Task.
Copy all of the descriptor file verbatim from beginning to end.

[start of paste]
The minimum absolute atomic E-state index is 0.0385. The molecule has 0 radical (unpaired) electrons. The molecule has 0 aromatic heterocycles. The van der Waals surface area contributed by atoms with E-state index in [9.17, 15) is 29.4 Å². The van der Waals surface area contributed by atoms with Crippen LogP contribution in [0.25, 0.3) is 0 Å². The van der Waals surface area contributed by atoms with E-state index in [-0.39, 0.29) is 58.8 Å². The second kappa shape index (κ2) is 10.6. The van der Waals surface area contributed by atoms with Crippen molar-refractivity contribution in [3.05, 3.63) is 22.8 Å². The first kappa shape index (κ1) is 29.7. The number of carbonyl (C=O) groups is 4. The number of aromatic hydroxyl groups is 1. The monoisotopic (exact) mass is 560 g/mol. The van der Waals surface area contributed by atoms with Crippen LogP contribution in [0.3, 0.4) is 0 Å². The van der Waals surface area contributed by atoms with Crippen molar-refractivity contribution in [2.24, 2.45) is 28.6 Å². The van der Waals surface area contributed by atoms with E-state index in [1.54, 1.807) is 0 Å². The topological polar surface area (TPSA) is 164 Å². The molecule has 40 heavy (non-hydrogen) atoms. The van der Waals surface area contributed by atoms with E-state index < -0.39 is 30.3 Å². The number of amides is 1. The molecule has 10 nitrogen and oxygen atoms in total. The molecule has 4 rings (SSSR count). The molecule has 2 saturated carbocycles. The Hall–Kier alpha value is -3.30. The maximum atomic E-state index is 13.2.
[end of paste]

The minimum absolute atomic E-state index is 0.0385. The molecule has 0 radical (unpaired) electrons. The molecule has 0 aromatic heterocycles. The van der Waals surface area contributed by atoms with E-state index in [9.17, 15) is 29.4 Å². The van der Waals surface area contributed by atoms with Crippen LogP contribution in [0.25, 0.3) is 0 Å². The van der Waals surface area contributed by atoms with E-state index in [-0.39, 0.29) is 58.8 Å². The second kappa shape index (κ2) is 10.6. The van der Waals surface area contributed by atoms with Crippen molar-refractivity contribution in [3.05, 3.63) is 22.8 Å². The first kappa shape index (κ1) is 29.7. The number of carbonyl (C=O) groups is 4. The number of aromatic hydroxyl groups is 1. The monoisotopic (exact) mass is 560 g/mol. The van der Waals surface area contributed by atoms with Crippen LogP contribution in [0.3, 0.4) is 0 Å². The van der Waals surface area contributed by atoms with Crippen molar-refractivity contribution in [2.24, 2.45) is 28.6 Å². The van der Waals surface area contributed by atoms with E-state index in [1.54, 1.807) is 0 Å². The topological polar surface area (TPSA) is 164 Å². The molecule has 40 heavy (non-hydrogen) atoms. The van der Waals surface area contributed by atoms with E-state index < -0.39 is 30.3 Å². The number of amides is 1. The molecule has 10 nitrogen and oxygen atoms in total. The molecule has 4 rings (SSSR count). The molecule has 2 saturated carbocycles. The Hall–Kier alpha value is -3.30. The maximum atomic E-state index is 13.2.